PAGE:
THEOSOPHY, Vol. 51, No. 6, April, 1963
(Pages 151-152; Size: 7K)


[Article number (6) in this Q&A Department]

Man, "the most intelligent being in the universe," seems also to be the most unhappy being in the universe. In our present era it is a rare moment when we are not oppressed by vague anxieties or boredom or a devastating sense of loneliness. If we really do represent the spearhead of evolution, why have we so little sense of our own magnificent, heroic destiny?

Heroes are scarce these days. Subways run from Bleecker to Bronx without encountering Trojans or lions. We live safely and comfortably "in furnished souls"; if we should take a stroll at night down some fashionable city street and happen to see the moon between two skyscrapers, we might be so unused to the sight as to wonder, like the Spanish poet Jimenez, "is it the moon or just an advertisement of the moon?"

This feeling of disconnection from the vital currents of life seems to be a primary cause of our unhappiness. We cannot survive indefinitely, unnourished by our spiritual nature: a world of cut flowers is a doomed world. Anxious, bored, lonely, we have forgotten the glorious promise of life; or rather, we have half-forgotten it, for as long as we allow ourselves to live a cut-and-dried statistical existence, and do not dare to be audaciously alive, we will never "rest in peace," nor will we find lasting happiness. Happiness is an active, not a passive, state; it is in fact a state of war, a spirit of ultimate defiance in the face of futility and apathy. So long as we are not vitally alive, but merely, as Cummings puts it "undead," nothing can seem very real to us except our own misery.

Eric Fromm speaks of two kinds of anxiety, only one of which is pathological. The other anxiety is the healthy positive reaction to the dangerous adventure of living. Most of the time, our anxiety is the self-centered pathological kind. And yet the other anxiety, the restlessness of the soul, is never wholly absent either. John Cowper Powys, in The Art of Happiness, tells us that there "remains something in us -- call it by what name you will -- that relucts at subsiding into the role of patient labourers for the good of posterity. Eliminate all superstition, all 'other-worldliness,' all sense of 'sin,' be as sceptical as you please about God and Immortality, there still exists, in the most regimented and docile ego, an intellectual restlessness, a stirring of the imagination, a troubling of the waters, a terrible and dangerous questioning, that cannot be allayed by any national or even by any international pre-occupation. The soul within us is a microcosm, not a micropolis; and is born for the happiness that flows from a cosmic, not a political or economic life."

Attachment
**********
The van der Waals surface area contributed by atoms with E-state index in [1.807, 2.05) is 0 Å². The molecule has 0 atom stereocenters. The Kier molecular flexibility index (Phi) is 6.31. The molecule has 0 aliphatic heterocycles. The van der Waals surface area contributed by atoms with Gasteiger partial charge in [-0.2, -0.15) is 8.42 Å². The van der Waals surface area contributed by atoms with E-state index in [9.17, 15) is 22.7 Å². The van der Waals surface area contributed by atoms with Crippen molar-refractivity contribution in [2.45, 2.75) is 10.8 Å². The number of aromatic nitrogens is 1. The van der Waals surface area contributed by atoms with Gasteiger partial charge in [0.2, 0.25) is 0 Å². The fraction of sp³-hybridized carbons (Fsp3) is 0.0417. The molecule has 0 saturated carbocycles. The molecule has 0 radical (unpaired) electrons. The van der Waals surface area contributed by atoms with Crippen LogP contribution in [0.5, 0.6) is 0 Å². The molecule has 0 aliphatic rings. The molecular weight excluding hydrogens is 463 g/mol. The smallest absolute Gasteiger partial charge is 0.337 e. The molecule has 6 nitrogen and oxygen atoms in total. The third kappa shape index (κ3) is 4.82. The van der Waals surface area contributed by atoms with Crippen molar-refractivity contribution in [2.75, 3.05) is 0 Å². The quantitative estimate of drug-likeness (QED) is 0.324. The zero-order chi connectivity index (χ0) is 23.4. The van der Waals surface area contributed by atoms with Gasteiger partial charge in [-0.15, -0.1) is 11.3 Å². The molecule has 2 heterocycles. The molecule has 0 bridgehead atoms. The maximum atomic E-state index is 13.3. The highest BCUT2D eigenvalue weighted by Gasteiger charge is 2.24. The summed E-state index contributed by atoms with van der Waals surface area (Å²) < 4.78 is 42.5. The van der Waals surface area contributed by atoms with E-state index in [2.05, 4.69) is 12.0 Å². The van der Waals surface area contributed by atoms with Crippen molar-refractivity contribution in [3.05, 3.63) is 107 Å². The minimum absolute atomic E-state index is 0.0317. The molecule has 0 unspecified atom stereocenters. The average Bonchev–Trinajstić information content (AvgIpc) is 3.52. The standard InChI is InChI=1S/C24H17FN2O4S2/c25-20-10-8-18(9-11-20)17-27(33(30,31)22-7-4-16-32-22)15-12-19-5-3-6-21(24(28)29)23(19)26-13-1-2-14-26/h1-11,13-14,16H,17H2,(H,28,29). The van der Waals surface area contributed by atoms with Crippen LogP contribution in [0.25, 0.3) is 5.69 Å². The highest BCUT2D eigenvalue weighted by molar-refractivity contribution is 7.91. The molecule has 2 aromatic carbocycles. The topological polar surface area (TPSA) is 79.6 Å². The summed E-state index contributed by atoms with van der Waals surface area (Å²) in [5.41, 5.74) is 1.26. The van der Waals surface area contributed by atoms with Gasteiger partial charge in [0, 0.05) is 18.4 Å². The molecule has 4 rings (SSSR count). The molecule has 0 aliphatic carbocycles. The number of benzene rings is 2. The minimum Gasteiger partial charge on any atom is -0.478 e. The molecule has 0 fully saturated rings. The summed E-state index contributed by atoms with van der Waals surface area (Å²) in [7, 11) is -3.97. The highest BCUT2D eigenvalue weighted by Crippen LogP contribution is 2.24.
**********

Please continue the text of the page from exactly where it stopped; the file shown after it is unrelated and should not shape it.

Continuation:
This drive of the soul admits of no compromise; in making our daily compromises, we make inevitable a deep unhappiness. Cut off from our cosmic roots, we cower before the enormous creatures we call "the State," and "Society." The individual, feeling hopelessly trapped and frustrated, has become "reasonable," and demands from the universe little more than a comfortable corner to hide in. Perhaps the only reason that nuclear war has become a constant threat to mankind is that we have become so separated from a meaningful life that we no longer care very much about continuing it. How can life be valuable if it is not also meaningful? Ugly petty facts surround us all the time, and most of us feel unable to see the forest for the trees, the stars for the buildings, the cosmic Truth for the muddle of ideas.

Nor can we escape merely by making "facts" more beautiful; our own cage of flesh is quite portable and would be with us even on the solitary mountain-top. What is necessary is that we make the escape within ourselves, that we take all our own dreariness with a grain of salt, and perhaps with a touch of humor. We ought, in fact, to recognize that our persistent unhappiness is a sin against the whole universe. After all the æons it took for nature to build the human form, this focal-point of self-conscious evolution, what right have we to spend our days immersed in the despondent tedium of non-essentials? Besides, everything is intimately related on inner planes, and so our own attitudes affect all other beings. Powys does not mince any words on this subject. "This invisible world of countless human intelligences, linked together by magnetic vibrations, receives a downward pull from the obstinate unhappiness of any single human soul." One might conclude, therefore, that it is really our duty to be "happy," no matter what our circumstances. But this happiness can be achieved only by constant striving, by a refusal to accept reasonable compromises concerning the destiny of our soul, and by the attainment of the fearlessness of spirit.

Next article:
(May 1963)
[Article number (7) in this Q&A Department]

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